A lawyer has married some 30 years beneath him, and after 11 months of marriage his child-bride, beautiful, delicate and wondering, is still a virgin. One impulse, his visits an old -- but not too old -- actress friend of his, and is discovered, most compromisingly, by her hussar lover. The hussar's wife offers to put everything right, by establishing the fidelity of her husband's mistress. The actress's mother, who takes care of her daughter, is persuaded to invite the lawyer, his son, who is madly in love with his mother-in-law, and of course, the wife together with a strayly amorous servant, to a country weekend at her villa. The hussar, and his loyal wife, intrude.


And that is only the first act.


Mr. Wheeler's book is uncommonly urbane and funny, and the very real sophistication has considerable surface depth. Yet perhaps the real triumph belongs to Stephen Sondheim, who wrote the music and lyrics. The music is a celebration of 3/4 time, an orgy of plaintively memorable waltzes, all talking of past loves and lost worlds.


Despite the idea of a waltz-musical, which somehow suggests one of Strauss's, or the title, so redolent of Mozart, it seems that Mr. Sondheim is aiming at the lilt of Mahler. There is a peasant touch here, a sense of country values. For all its sophistication it is a story in which the stables are more important than the chandeliers.


Then of course there are Mr. Sondheim's breathtaking lyrics. They have the kind of sassy, effortless poetry that Cole Porter mastered. The mother announces grandly: "I acquired some position -- plus a tiny Titian," and this is coming from a lyricist who only seconds before has dazzingly made "raisins" rhyme with "liaisons." Grace is abounding -- who but Mr. Sondheim would dare: "The hip-bath, the hip-bath, how can you trip and slip into hip-bath." You have to be very hip, and Mr. Sondheim is.


It is also a particular triumph for the producers and director, Harold Prince. For years he has been attempting to bring -- or so it has seemed to me -- something of the sensibility of the serious lyric theater, specifically perhaps the ballet, into American musicals. Here he has pulled it off in a way he didn't in "Follies" or "Company."


The mood is here perfectly placed. The choreography -- subtly, almost unnoticeably, contrived by Patricia Birch -- helps, but the profile of the show, its style and pattern, is practically palpable. People have long been talking about Mr. Prince's conceptual musicals; now I feel I have actually seen one the actual concepts.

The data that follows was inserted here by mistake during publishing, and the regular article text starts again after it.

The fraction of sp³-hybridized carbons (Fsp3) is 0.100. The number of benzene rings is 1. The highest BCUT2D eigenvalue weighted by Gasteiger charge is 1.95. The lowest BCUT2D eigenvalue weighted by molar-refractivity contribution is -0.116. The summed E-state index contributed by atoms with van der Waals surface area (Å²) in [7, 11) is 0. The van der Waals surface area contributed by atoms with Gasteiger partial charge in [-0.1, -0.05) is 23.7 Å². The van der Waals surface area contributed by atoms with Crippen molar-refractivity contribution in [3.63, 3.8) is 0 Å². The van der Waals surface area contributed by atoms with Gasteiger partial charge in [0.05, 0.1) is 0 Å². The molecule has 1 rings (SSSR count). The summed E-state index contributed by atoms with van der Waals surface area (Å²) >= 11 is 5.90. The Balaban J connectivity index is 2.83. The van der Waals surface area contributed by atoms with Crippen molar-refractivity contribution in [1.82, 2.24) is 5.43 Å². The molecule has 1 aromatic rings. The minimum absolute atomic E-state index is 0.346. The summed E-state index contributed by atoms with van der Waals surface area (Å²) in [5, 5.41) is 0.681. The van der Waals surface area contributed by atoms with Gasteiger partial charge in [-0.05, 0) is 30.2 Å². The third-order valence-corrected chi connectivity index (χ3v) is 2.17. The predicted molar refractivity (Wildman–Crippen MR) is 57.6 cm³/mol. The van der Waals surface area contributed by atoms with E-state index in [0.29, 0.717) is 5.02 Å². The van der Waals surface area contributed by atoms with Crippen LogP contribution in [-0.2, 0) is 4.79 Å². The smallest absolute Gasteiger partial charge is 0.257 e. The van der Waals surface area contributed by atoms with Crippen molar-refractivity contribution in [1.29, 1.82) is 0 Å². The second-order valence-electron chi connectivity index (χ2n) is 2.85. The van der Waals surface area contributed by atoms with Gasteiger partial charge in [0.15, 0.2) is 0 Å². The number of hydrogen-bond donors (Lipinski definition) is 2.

Boris Aronson's scenery is, oddly enough, good only in patches. The swiftly shifting patterns of the show (which reveals its cinematic derivation here) have given Mr. Aronson the difficulty of constantly changing scenes, which he solves with screens of silver birches.


These, while decorative enough, become a little tiresome. However, his villa is a delight, and he has devised a front-cloth that is pure Swedish Drottningholm baroque. The costumes by Florence Klotz are sumptuous and knowingly aware, while the lighting by Tharon Musser puts all the soft and cold smiles into this particular summer night.


Finally, but not least, the performances. Casting, in the past, has not always been as princely as this producer's other activities. Here he gets it right, first time around. Hermione Gingold is immeasurably grande dame as the almost Proustian hostess (I haven't loved her so much since she sang about the Borgia orgies 30 years ago) and all are cut to style.


 



The misty-voiced and glistening-eyed Glynis Johns was all tremulous understanding as the actress, and Len Cariou was delightfully and jauntily battered as the husband whose wife doesn't even know him, let alone understand him.


Laurence Guittard was a splendidly stuffed hussar, Patricia Elliot decently spirited as his wife, Victoria Mallory all sugar as the virgin wife, and D. Jamin-Bartlett sensationally all spice as the less than virgin maid.


"A Little Night Music" is soft on the ears, easy on the eyes, and pleasant on the mind. It is less than brash, but more than brassy, and it should give a lot of pleasure. It is the remembrance of a few things past, and all to the sound of a waltz and the understanding smile of a memory. Good God! -- and adult musical!